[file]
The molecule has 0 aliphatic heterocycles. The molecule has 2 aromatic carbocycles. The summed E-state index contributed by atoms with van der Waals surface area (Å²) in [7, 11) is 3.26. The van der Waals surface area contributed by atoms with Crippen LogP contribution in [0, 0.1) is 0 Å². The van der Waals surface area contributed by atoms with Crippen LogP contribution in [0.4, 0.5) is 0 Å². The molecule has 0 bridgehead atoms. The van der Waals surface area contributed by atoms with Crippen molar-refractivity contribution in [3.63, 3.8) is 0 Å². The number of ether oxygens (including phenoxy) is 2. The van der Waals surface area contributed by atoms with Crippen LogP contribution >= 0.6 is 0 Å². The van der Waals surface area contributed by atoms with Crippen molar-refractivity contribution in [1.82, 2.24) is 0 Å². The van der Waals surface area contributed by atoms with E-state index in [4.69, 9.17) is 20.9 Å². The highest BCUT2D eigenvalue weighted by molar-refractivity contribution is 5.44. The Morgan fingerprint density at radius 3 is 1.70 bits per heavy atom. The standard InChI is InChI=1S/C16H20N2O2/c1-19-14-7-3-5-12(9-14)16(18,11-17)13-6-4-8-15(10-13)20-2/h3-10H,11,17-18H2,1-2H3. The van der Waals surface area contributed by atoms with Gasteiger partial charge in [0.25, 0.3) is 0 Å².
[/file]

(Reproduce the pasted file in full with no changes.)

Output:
The molecule has 0 aliphatic heterocycles. The molecule has 2 aromatic carbocycles. The summed E-state index contributed by atoms with van der Waals surface area (Å²) in [7, 11) is 3.26. The van der Waals surface area contributed by atoms with Crippen LogP contribution in [0, 0.1) is 0 Å². The van der Waals surface area contributed by atoms with Crippen LogP contribution in [0.4, 0.5) is 0 Å². The molecule has 0 bridgehead atoms. The van der Waals surface area contributed by atoms with Crippen molar-refractivity contribution in [3.63, 3.8) is 0 Å². The number of ether oxygens (including phenoxy) is 2. The van der Waals surface area contributed by atoms with Crippen LogP contribution >= 0.6 is 0 Å². The van der Waals surface area contributed by atoms with Crippen molar-refractivity contribution in [1.82, 2.24) is 0 Å². The van der Waals surface area contributed by atoms with E-state index in [4.69, 9.17) is 20.9 Å². The highest BCUT2D eigenvalue weighted by molar-refractivity contribution is 5.44. The Morgan fingerprint density at radius 3 is 1.70 bits per heavy atom. The standard InChI is InChI=1S/C16H20N2O2/c1-19-14-7-3-5-12(9-14)16(18,11-17)13-6-4-8-15(10-13)20-2/h3-10H,11,17-18H2,1-2H3. The van der Waals surface area contributed by atoms with Gasteiger partial charge in [0.25, 0.3) is 0 Å².